wonderful times of change.
Posted by phil alvirez | Jun 26, 2015 @ 09:35 AM | 2,665 Views
just to remember that children listen, even when asleep, comes this funny episode:
i was talking to my daughter in law at the kitchen table, and my grandaughter was there too, apparently reading a book, when the conversation drifted towards cats, as they were considering bringing a cat for their daughter (which they eventually did), so i was explaining to my daughter in law about the retractable claws, and i said that also lyons and tigers had them, when my grandaughter snapped: 'lyons and tigers and bears, oh my!' as Dorothy in 'the wizard of oz' said. so she was listening all while reading. we laughed for a long time. she was so sharp!
Posted by phil alvirez | Apr 10, 2015 @ 07:25 AM | 4,447 Views
1 of the main reasons why i keep so many planes, and all in good shape, is that i don't take chances. if windy, i don't risk them. that is, until now. recently it seemed not so windy, but when i arrived at the field it was blowing strong and turbulent. but still i decided to give it a go. and this was a 30 inches wingspan light plane. i never flew it in such conditions-not even close. and flew she did. bouncing and jumping, but landed safely, with almost zero forward speed. not comfortable flying, but controllable.
how could i do this? how could i dare to do this?
well, i happen to have 1 of the new stabilizers, that i tested before in several planes in moderate wind and were so convincing that this time i decided to try it to its limit.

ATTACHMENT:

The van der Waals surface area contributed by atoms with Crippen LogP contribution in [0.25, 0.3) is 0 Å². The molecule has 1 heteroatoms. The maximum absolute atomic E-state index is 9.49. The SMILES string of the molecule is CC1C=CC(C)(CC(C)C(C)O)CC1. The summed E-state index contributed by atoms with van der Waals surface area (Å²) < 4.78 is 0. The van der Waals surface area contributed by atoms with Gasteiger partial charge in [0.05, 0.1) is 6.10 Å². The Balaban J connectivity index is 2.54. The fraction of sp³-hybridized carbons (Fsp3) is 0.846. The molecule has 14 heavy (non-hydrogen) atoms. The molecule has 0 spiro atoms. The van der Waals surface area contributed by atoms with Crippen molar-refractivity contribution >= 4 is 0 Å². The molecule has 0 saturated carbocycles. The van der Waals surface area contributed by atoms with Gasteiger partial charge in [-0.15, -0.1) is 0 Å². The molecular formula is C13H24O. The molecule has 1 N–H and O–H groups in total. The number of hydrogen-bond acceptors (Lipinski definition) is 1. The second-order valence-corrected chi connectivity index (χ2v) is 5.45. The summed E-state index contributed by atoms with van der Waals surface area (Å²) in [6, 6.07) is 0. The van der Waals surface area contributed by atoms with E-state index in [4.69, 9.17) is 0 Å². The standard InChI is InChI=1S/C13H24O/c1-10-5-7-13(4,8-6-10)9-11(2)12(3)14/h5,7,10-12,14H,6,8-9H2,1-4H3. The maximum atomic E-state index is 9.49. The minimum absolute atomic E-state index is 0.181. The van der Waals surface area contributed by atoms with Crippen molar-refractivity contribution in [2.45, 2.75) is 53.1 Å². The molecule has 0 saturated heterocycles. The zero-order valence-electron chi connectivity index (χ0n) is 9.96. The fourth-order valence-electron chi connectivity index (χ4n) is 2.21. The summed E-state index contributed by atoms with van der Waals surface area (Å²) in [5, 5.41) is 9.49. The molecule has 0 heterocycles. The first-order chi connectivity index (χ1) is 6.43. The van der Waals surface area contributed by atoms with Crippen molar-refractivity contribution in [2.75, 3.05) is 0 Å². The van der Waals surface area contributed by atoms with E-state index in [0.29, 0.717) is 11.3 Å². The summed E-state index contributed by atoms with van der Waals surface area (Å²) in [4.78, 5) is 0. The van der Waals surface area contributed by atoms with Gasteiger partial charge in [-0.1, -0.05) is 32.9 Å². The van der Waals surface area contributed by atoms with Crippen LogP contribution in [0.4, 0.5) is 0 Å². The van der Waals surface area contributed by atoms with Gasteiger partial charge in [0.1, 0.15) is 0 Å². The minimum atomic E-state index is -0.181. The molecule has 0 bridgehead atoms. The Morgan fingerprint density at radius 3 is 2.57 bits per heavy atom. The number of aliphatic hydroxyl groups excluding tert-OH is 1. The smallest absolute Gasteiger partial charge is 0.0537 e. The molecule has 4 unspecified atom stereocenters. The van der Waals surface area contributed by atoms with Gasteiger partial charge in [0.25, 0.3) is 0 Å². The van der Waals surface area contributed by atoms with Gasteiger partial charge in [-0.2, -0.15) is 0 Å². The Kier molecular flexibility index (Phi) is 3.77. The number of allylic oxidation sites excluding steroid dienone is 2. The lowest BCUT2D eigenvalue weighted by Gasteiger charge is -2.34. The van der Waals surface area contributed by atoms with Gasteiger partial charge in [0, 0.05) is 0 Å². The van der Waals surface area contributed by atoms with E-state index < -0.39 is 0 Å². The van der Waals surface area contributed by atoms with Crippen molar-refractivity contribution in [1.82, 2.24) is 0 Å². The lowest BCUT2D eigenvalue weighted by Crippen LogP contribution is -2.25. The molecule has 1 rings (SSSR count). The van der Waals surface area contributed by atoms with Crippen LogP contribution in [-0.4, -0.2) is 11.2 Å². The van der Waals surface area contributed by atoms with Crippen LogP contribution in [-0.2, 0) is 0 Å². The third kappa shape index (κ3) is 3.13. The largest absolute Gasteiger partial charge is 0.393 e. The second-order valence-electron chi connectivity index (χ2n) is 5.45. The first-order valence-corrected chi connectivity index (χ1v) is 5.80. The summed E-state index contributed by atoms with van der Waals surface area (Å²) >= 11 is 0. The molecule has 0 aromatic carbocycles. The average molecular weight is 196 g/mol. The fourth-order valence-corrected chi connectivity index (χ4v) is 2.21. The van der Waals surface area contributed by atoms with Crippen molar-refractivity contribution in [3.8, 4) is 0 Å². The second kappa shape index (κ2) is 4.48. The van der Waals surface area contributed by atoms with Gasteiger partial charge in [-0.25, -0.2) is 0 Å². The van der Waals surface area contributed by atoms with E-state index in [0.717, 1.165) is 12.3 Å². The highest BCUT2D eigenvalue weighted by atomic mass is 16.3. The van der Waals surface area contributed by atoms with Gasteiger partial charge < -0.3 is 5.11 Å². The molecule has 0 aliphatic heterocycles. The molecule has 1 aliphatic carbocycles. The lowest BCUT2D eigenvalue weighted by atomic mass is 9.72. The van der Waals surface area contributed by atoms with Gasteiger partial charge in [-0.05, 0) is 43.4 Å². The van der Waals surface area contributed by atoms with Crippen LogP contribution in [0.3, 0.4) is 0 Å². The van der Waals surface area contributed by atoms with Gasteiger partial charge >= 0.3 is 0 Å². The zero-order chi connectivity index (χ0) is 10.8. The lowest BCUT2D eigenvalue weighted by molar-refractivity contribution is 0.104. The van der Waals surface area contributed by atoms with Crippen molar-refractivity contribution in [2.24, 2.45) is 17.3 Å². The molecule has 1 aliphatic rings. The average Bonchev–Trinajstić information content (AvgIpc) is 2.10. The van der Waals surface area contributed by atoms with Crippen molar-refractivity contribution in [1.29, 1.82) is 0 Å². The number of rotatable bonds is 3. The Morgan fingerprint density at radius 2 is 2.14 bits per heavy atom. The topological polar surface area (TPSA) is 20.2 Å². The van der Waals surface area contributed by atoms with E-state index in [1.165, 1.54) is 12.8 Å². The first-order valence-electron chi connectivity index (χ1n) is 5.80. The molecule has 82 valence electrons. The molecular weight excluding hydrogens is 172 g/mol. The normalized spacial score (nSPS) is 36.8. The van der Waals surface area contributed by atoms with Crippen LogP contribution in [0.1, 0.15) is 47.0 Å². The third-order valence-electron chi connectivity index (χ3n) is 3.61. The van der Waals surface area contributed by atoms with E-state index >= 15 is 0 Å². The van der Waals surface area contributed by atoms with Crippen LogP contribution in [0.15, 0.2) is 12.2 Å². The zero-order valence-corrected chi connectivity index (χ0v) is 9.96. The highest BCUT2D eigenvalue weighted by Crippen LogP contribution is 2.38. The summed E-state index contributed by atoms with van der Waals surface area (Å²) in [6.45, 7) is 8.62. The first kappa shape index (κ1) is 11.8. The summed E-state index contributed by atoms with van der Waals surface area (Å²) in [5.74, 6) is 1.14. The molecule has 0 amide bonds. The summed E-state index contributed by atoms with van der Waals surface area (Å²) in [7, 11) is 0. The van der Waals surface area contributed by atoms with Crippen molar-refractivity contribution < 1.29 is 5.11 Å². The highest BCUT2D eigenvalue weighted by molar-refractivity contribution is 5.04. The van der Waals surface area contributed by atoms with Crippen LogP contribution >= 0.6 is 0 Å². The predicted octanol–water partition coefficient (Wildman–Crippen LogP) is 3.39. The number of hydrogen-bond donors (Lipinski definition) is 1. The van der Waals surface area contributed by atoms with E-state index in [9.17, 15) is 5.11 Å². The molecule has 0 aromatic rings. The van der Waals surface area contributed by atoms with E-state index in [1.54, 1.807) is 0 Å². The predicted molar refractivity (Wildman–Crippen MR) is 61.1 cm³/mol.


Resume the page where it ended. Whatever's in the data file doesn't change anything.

so now am able to fly small planes in windy weather, in small fields near home, and see them flying like way larger planes-although i don't think will try this windy again.
the device includes the receiver, and weighs only 8 grams, so the plane barely feels the extra weight. full range, adjustable response, great instructions and support.
and a forum:
Posted by phil alvirez | Apr 03, 2015 @ 11:19 PM | 4,964 Views
back at the nearby park, no snow, neither ice at the lake. better still, the 2 swans are back, although not on the water. perhaps it still is too cold for staying in it.
and some ducks on the water too.
means they are back because it is the time of the year to return, but still colder than what should be?
anyway, it was great to have little wind, so i could try my wings again.
for the past few years the swans have settled for the good weather. it is a great view.
like a post card. and all of them seem to feel comfortable when my planes fly by (maybe because all are electric).
this time i was anxious to try several things. 1 of them a stabilizer, that lets my small planes handle wind like bigger planes.
the other a vario, that i am exploring to detect thermals when it sounds tones.
both worked fine, but takes time to program them to my satisfaction, so am progressing on it. amazing technology at the reach of our hand!
Posted by phil alvirez | Mar 17, 2015 @ 02:03 PM | 5,376 Views
yesterday was not so windy and above freezing so went to the park nearby.
the pond was still frozen but there was almost no snow on the grass.
a pleasant time i had.
and even more when in 1 flight, 2 'v' shaped geese formations flew near my plane.
they maneuvered to avoid my plane, otherwise just honking happily.
it was a pleasure to see them again. although not expected so soon.